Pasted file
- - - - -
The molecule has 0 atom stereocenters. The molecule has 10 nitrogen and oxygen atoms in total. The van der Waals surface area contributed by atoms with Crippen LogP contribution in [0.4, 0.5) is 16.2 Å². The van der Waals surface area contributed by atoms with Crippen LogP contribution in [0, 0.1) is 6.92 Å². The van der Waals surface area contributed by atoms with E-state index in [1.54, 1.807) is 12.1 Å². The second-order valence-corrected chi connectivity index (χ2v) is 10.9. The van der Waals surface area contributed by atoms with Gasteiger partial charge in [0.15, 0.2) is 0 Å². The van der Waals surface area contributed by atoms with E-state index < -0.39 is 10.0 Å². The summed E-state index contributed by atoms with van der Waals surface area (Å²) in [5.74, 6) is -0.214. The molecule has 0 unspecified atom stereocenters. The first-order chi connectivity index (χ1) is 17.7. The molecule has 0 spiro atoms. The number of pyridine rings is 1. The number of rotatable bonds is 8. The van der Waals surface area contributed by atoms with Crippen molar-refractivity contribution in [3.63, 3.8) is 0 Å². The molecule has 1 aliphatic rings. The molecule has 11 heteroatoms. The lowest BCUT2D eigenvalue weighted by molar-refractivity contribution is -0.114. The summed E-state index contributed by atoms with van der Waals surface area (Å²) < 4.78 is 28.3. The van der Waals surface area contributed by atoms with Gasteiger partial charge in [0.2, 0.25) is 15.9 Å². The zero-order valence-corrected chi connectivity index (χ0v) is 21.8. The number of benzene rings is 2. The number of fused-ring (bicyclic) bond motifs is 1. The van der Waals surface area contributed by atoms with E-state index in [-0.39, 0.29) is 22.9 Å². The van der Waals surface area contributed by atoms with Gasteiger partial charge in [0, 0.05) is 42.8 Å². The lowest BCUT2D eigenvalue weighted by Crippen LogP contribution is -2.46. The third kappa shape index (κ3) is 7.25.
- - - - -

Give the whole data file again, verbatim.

The molecule has 0 atom stereocenters. The molecule has 10 nitrogen and oxygen atoms in total. The van der Waals surface area contributed by atoms with Crippen LogP contribution in [0.4, 0.5) is 16.2 Å². The van der Waals surface area contributed by atoms with Crippen LogP contribution in [0, 0.1) is 6.92 Å². The van der Waals surface area contributed by atoms with E-state index in [1.54, 1.807) is 12.1 Å². The second-order valence-corrected chi connectivity index (χ2v) is 10.9. The van der Waals surface area contributed by atoms with Gasteiger partial charge in [0.15, 0.2) is 0 Å². The van der Waals surface area contributed by atoms with E-state index < -0.39 is 10.0 Å². The summed E-state index contributed by atoms with van der Waals surface area (Å²) in [5.74, 6) is -0.214. The molecule has 0 unspecified atom stereocenters. The first-order chi connectivity index (χ1) is 17.7. The molecule has 0 spiro atoms. The number of pyridine rings is 1. The number of rotatable bonds is 8. The van der Waals surface area contributed by atoms with Crippen molar-refractivity contribution in [3.63, 3.8) is 0 Å². The molecule has 1 aliphatic rings. The molecule has 11 heteroatoms. The lowest BCUT2D eigenvalue weighted by molar-refractivity contribution is -0.114. The summed E-state index contributed by atoms with van der Waals surface area (Å²) < 4.78 is 28.3. The van der Waals surface area contributed by atoms with Gasteiger partial charge in [0.2, 0.25) is 15.9 Å². The zero-order valence-corrected chi connectivity index (χ0v) is 21.8. The number of benzene rings is 2. The number of fused-ring (bicyclic) bond motifs is 1. The van der Waals surface area contributed by atoms with E-state index in [-0.39, 0.29) is 22.9 Å². The van der Waals surface area contributed by atoms with Gasteiger partial charge in [0, 0.05) is 42.8 Å². The lowest BCUT2D eigenvalue weighted by Crippen LogP contribution is -2.46. The third kappa shape index (κ3) is 7.25.